The Supreme Court Wants to Make It Even Harder to Sue Abusive Cops

Qualified immunity is a legal term that sounds strange but is not difficult to understand. Simply put, government officials, including law enforcement officials, cannot be sued as individuals for acts they commit under their official responsibility.

The doctrine was invented by courts to limit the liability of those who carry out the law in good faith, even if it is a law some people dislike. While some form of qualified immunity is likely necessary to have a functioning society – we cannot allow IRS employees to be sued for theft every time they garnish someone’s wages – its application to law enforcement officers poses a different problem: The police are able to operate with what appears to be legitimate authority, even when their actions are downright illegal.

In the past two decades, the weakening of qualified immune protection has become popular among progressives. Lawyers seeking justice for Muslim Americans whose constitutional rights were trampled after September 11, 2001, brought various lawsuits to “break the veil” of qualified immunity and bring officials to justice for their constitutional violations. Calls to end qualified immunity have only grown louder as police officers continue to be captured on videos brutalizing or murdering black people. Recent polls show that 59 percent of Americans are in favor of ending qualified immunity for at least police officers, which represents a high level of dislike for bizarre legal doctrine. I mean, it’s not that nearly 60 percent of the country has an opinion on debt or the perpetual rule.

Unfortunately, attempts to weaken qualified immunity have failed completely in the courts, particularly in the Supreme Court. In mid-October, the judges overturned two decisions in which lower courts had allowed citizens (or their estates) to sue police officers for excessive use of force. In one case, a policeman kneeled on the back of a suspect (eight seconds instead of eight minutes) because the policeman saw a knife. In another, officials shot and killed a man who allegedly wielded a hammer after cornering him in a garage. In both cases, the Supreme Court ruled that even if a jury found the officers’ conduct as excessive use of force, they could not be sued because they had qualified immunity.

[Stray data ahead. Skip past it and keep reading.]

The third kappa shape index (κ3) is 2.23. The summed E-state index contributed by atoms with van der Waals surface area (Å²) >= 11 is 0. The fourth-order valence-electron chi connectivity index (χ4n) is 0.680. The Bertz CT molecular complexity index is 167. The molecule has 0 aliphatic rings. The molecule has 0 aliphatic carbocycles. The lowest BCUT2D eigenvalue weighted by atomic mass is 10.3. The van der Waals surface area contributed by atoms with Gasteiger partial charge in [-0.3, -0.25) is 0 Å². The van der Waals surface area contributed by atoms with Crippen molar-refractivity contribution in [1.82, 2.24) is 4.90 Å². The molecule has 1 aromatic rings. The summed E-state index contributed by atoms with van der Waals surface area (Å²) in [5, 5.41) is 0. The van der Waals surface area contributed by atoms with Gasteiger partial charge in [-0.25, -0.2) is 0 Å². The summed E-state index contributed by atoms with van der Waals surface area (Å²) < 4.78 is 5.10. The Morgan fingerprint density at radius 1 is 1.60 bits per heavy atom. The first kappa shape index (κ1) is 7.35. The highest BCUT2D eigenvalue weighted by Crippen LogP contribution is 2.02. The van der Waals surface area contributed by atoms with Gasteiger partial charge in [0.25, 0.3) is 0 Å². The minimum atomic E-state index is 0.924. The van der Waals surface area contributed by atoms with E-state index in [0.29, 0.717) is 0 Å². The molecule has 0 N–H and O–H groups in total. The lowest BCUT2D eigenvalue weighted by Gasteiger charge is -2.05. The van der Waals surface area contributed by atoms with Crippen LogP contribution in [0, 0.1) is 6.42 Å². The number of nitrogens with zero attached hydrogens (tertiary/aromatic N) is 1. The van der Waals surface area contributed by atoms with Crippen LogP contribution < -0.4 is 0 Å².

But the court didn’t stop there. Rather than simply applying existing principles of qualified immunity to these cases, the court used them to strengthen the doctrine and make it difficult for other litigants to breach this immunity in the future. Qualified immunity can only be defeated if you prove that police officers have violated a clear and known constitutional standard. For example, the right to remain silent is a clear and well-known constitutional protection, and a police officer who beats a suspect until he starts to speak could lose qualified immunity. I would argue that it is also clear and well known that police officers are not allowed to hit a suspect’s child in order to force the suspect to speak, but the Supreme Court rulings in these cases make it difficult for litigants to prove that an iterative one Protections such as “not beating family members” are clear and even harder to prove that the police should know about them.


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